In the high corporate drama between the sacked Chairman of Tata Sons, Cyrus P. Mistry and the company's board of director, an element of fraud has emerged as a surprising fallout from the public fracas.
In an angry five-page letter sent to the board members and trustees, Mistry, who was removed without notice as Chairman of Tata Sons on Monday, said a fraudulent transaction of Rs 22 crore had emerged after forensic investigation into the Air Asia deal involving non-existent parties in India and Singapore.
Tatas hold a majority stake in the joint venture Air Asia India which started its air operations in June 2014.
"Board members and trustees are also aware that in the case of Air Asia, eithical concerns have been raised with respect to certain transactions as well as the overall prevailing culture with the organization," Mistry said in his letter where he called the board's action against him "shocking" and "invalid". A copy of the letter is with IANS.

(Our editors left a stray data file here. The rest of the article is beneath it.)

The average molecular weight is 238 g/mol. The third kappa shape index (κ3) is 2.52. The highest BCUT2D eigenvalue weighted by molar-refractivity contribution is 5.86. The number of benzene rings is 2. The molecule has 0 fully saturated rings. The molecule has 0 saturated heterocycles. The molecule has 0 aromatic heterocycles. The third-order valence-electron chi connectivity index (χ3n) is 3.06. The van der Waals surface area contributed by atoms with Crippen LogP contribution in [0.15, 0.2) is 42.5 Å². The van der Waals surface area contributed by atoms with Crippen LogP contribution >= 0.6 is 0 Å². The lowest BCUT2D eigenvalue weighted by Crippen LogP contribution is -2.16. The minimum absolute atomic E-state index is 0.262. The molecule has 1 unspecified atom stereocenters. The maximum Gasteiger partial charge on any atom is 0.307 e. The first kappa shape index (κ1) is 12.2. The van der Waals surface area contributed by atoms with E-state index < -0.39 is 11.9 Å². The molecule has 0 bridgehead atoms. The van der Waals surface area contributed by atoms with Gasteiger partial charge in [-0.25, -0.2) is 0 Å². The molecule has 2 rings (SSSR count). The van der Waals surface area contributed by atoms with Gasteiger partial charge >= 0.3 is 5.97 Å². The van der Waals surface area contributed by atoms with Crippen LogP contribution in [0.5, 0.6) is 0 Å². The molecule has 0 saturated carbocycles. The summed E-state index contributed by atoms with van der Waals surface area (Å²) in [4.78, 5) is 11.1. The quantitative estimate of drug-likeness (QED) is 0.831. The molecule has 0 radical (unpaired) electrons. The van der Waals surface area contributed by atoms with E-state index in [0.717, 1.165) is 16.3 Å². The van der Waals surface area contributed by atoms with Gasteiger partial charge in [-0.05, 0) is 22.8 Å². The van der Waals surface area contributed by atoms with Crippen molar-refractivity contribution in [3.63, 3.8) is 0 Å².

He said that Executive Trustee and board member of Air Asia (R.) Venkatraman, considered these transactions "non-material" and it was only at the insistence of the independent directors, one of whom resigned, that an FIR was filed.
Mistry also implied that he was not fully on board with the decision on two aviation joint ventures, with Air Asia and Singapore Airlines, the latter one called Vistara. "He (Tata) had concluded negotiations to partner with Air Asia and wanted the proposal tabled at the forthcoming Tata Sons board meeting. My pushback was hard but futile," Mistry wrote.
A few months later, he wrote, "I was surprised to be confronted with a similar situation requiring me to execute a fait accompli JV with Singapore Airlines."